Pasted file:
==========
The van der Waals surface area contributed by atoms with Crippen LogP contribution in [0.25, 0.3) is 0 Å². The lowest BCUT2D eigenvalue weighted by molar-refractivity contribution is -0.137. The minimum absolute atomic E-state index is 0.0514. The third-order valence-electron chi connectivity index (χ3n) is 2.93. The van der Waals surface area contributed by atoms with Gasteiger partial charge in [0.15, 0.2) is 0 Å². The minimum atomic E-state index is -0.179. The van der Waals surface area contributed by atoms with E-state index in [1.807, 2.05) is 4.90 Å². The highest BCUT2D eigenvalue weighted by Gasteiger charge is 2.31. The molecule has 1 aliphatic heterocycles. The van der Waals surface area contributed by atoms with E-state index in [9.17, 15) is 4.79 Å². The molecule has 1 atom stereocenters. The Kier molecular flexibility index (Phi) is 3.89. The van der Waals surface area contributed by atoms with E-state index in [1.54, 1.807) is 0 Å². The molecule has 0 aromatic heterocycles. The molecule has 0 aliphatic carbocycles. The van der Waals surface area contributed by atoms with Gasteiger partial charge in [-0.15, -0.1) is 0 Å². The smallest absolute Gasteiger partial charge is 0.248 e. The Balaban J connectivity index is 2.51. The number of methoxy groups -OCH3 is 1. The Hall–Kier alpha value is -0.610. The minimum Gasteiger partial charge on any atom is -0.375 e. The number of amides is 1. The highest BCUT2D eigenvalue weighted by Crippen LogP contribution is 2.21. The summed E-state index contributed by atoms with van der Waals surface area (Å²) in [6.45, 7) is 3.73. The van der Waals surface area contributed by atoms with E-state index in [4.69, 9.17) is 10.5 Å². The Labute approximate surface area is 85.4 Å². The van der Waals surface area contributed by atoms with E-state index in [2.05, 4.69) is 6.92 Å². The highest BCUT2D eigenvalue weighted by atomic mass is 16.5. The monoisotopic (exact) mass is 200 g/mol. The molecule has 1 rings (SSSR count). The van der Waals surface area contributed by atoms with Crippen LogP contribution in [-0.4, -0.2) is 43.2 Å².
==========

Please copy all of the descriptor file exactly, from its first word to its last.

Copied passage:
The van der Waals surface area contributed by atoms with Crippen LogP contribution in [0.25, 0.3) is 0 Å². The lowest BCUT2D eigenvalue weighted by molar-refractivity contribution is -0.137. The minimum absolute atomic E-state index is 0.0514. The third-order valence-electron chi connectivity index (χ3n) is 2.93. The van der Waals surface area contributed by atoms with Gasteiger partial charge in [0.15, 0.2) is 0 Å². The minimum atomic E-state index is -0.179. The van der Waals surface area contributed by atoms with E-state index in [1.807, 2.05) is 4.90 Å². The highest BCUT2D eigenvalue weighted by Gasteiger charge is 2.31. The molecule has 1 aliphatic heterocycles. The van der Waals surface area contributed by atoms with E-state index in [9.17, 15) is 4.79 Å². The molecule has 1 atom stereocenters. The Kier molecular flexibility index (Phi) is 3.89. The van der Waals surface area contributed by atoms with E-state index in [1.54, 1.807) is 0 Å². The molecule has 0 aromatic heterocycles. The molecule has 0 aliphatic carbocycles. The van der Waals surface area contributed by atoms with Gasteiger partial charge in [-0.15, -0.1) is 0 Å². The smallest absolute Gasteiger partial charge is 0.248 e. The Balaban J connectivity index is 2.51. The number of methoxy groups -OCH3 is 1. The Hall–Kier alpha value is -0.610. The minimum Gasteiger partial charge on any atom is -0.375 e. The number of amides is 1. The highest BCUT2D eigenvalue weighted by Crippen LogP contribution is 2.21. The summed E-state index contributed by atoms with van der Waals surface area (Å²) in [6.45, 7) is 3.73. The van der Waals surface area contributed by atoms with E-state index in [4.69, 9.17) is 10.5 Å². The Labute approximate surface area is 85.4 Å². The van der Waals surface area contributed by atoms with E-state index in [2.05, 4.69) is 6.92 Å². The highest BCUT2D eigenvalue weighted by atomic mass is 16.5. The monoisotopic (exact) mass is 200 g/mol. The molecule has 1 rings (SSSR count). The van der Waals surface area contributed by atoms with Crippen LogP contribution in [-0.4, -0.2) is 43.2 Å².